Acute kidney injury (AKI) has been shown to be a predictor of mortality in human medicine. Published studies in the veterinary literature evaluating relative changes in serum creatinine concentration as a prognostic factor are limited.
To evaluate an AKI grading system based on serum creatinine concentration to determine if it correlates with outcome prediction in dogs and cats.
Six hundred forty-five dogs and 209 cats that had at least 2 serum creatinine concentration measurements measured within 7 days.
Retrospective study. Dogs and cats with an initial serum creatinine concentrations of ≤1.6 mg/dL and that had more than 1 concentration measured within 2, 3, and 7 days were placed into levels (0–2) based on absolute changes. Mortality then was determined at 30 and 90 days.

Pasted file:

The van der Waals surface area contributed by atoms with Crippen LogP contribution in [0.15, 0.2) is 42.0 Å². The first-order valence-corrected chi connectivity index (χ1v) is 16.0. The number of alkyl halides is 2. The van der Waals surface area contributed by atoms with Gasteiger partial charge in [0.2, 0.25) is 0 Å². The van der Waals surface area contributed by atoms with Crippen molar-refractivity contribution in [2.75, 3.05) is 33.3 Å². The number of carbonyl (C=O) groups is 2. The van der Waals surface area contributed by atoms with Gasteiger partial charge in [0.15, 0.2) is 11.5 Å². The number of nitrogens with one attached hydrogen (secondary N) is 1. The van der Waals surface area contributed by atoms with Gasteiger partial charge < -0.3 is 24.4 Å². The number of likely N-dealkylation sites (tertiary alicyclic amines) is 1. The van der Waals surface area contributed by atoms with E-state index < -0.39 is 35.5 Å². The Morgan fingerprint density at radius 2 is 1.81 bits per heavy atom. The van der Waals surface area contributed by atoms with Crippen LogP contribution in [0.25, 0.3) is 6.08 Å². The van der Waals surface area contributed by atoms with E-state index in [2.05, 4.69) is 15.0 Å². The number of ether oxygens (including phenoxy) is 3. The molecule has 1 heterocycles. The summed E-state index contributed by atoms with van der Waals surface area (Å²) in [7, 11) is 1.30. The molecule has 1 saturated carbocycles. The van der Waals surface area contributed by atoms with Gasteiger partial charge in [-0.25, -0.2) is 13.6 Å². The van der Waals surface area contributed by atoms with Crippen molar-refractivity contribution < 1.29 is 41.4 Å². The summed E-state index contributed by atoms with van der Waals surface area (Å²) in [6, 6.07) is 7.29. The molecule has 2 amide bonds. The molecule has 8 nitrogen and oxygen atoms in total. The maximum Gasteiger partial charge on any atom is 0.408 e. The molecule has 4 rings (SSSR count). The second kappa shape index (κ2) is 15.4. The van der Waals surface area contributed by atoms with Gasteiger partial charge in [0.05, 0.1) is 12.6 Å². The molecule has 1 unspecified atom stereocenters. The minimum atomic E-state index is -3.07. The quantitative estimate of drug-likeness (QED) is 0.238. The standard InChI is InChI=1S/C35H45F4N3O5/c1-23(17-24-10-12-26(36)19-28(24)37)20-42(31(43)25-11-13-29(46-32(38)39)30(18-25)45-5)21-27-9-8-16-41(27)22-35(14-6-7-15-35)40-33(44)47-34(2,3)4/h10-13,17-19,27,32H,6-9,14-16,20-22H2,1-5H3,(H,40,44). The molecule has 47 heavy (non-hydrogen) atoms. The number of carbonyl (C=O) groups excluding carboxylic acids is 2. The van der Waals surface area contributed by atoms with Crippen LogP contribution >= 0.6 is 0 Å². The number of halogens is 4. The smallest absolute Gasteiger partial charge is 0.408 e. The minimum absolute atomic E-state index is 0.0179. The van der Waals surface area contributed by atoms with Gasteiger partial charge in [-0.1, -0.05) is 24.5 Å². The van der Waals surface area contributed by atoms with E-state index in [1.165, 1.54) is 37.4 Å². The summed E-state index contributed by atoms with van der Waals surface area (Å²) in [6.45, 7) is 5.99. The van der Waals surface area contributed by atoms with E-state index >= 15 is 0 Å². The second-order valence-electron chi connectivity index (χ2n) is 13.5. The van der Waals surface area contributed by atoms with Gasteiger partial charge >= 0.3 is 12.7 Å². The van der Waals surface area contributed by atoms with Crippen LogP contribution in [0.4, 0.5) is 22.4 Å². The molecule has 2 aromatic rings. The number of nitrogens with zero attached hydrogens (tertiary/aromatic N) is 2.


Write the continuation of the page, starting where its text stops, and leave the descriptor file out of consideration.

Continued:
Based on odds ratios calculated with a 95% confidence interval, dogs placed in level 1 within 2 days were approximately 3 times more likely to die within 90 days. Dogs placed in level 2 within 2, 3, or 7 days were approximately 3 times more likely to die within 30 or 90 days. Cats placed in level 2 within 3 or 7 days were approximately 3 times more likely to die at 30 days and 4 times more likely to die if placed in this level within 7 days. If placed in level 2 within 2 or 3 days, cats were approximately 3 times more likely to die within 90 days.
Conclusions and Clinical Importance
Detecting increasing severity of azotemia helps predict mortality in dogs and cats.